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PC-98 – PC-9801NS/A PCMCIA Network

It's done. I did it. I managed to wrangle a set of disks via Yahoo Auctions Japan and succeeded. It seems the winner of the previous auction didn't want these disks as well... which is good for us all!

Look at that floppy disk. Isn't it the most awesome disk you've ever seen in your life? It cost AU$50. Fifty-#$%#$-bucks for a floppy disk. If you add the previously bought floppy (that had been overwritten!), then this total adventure cost over AU$100. Anyway, the outcome is that anyone can now get PCMCIA running on their NS/A, NL/R, NX/C or Ne!

The file on the disk happened to be SSDRV.SYS, not SSMECIA.SYS as I'd been expecting. It turns out that SSDRV.SYS comes in two flavours: a ~5kb version for PCMCIA 2.0 and a ~6.34kb sized version for PCMCIA 2.1+. As that I scored the actual PC Card Support Software disk for this specific laptop, it all just installed fine.

Firstly, a copy was made of the disk, with the original being stored away safely.

Of course, this copy is now available to the world! As it should be! Note that this is a 1.2mb Disk Image and that you'll need to format the floppy as 1.2mb prior to imaging or copying the data over. RawWrite for windows worked fine once I re-formatted a floppy disk from 1.44mb to 1.2mb under DOS in the NS/A.

PC Card Support Software

Slap in the disk, type SETUP.EXE and hit enter. You'll be presented with the main menu, as per the middle shot below.

From the menu, the top item is the installation source, secondly the install destination and the highlighted row is "Let's do this!". Go down to that option and smack enter, as the defaults should be correct.

In that second-last shot you can see the CONFIG.SYS listing where the installer has added three lines to the bottom. The first two are legit and the last is the Memory Card (i.e. flash storage) driver... which we don't need.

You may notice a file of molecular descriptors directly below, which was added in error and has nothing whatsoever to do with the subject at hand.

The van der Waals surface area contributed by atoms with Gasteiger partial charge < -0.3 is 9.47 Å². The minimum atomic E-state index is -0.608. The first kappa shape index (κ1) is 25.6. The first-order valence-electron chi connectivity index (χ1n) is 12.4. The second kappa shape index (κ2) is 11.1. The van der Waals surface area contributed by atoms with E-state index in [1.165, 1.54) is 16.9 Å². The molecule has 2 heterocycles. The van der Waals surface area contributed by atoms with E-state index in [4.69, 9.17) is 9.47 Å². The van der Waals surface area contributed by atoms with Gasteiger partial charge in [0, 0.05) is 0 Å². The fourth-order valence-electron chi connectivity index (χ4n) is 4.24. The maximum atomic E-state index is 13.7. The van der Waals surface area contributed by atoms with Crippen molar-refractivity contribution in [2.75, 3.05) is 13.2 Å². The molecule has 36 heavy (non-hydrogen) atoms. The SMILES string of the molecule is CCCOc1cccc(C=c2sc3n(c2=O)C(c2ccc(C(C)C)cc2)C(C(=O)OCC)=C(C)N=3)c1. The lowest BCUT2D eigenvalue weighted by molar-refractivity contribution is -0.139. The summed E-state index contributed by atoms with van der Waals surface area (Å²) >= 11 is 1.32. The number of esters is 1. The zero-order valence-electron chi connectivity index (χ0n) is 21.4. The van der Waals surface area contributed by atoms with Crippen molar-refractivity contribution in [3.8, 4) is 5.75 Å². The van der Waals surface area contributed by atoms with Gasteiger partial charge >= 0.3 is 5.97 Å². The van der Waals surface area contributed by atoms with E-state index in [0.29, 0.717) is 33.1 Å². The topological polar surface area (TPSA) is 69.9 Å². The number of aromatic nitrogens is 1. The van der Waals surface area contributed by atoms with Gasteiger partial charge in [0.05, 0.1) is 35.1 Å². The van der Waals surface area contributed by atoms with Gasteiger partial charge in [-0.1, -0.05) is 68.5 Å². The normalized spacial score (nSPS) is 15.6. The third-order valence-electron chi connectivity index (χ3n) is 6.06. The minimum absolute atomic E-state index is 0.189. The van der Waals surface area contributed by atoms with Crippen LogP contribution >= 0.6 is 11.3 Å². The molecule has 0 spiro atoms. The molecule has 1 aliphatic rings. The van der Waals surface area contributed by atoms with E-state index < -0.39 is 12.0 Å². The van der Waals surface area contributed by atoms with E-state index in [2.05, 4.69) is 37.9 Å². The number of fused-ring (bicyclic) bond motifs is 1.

Network Hardware

I initially tried a RATOC R280, but it seems that it needs PCMCIA 2.1. Instead I reverted to my NEC PC-9801N-J02R, as I'd read somewhere that it was compatible with the NS/A.

As mentioned in the fine-print under the lovely graphic on the card, it's also known as a B4680 "Interface Card T", so remember this when installing the next software product. The drivers for this card are useless without host software to use them, so we need to choose something that can use this card!

MS Lan Manager + Network Drivers

How do I get network sharing going? It turns out that Windows for Workgroups was never released for the PC-98? I could go up to Windows 95 again, or go backwards to MS LAN Manager for PC-98. Lettuce do the latter and get some files transferring!

Not much to discuss yet. First screen is an introduction and the second tells you how to use the menus. Basically that the bottom-left button is OK and the one next to it is Back. Use TAB to switch between and ENTER to confirm selections. The next screen firstly defines the installation source and then the target installation directory. After that, you get the choice between installing the "Enhanced" or "BASIC" version of MS LAN Manager. I chose the defaults (the top option, "Enhanced") and continued.

Per disk, you get cute little countdowns instead of progress bars. It's telling you the amount of files it still needs to copy. Once it gets to zero it'll ask for the next disk:

It also asks where the next disk is, so I assume you can dump all of the files into one folder on A:\ (that's your HDD, stop thinking about C:\) and just do a super-quick install. Instead, I wrote out the six disks and inserted Disk #2.

It asked for disk #3: Drivers... and blew up.

And kept blowing up... and then threw me back to the DOS prompt. Ok, I failed to write #3 correctly! I found a substitute, re-wrote it and kept going. Cool! Driver selection!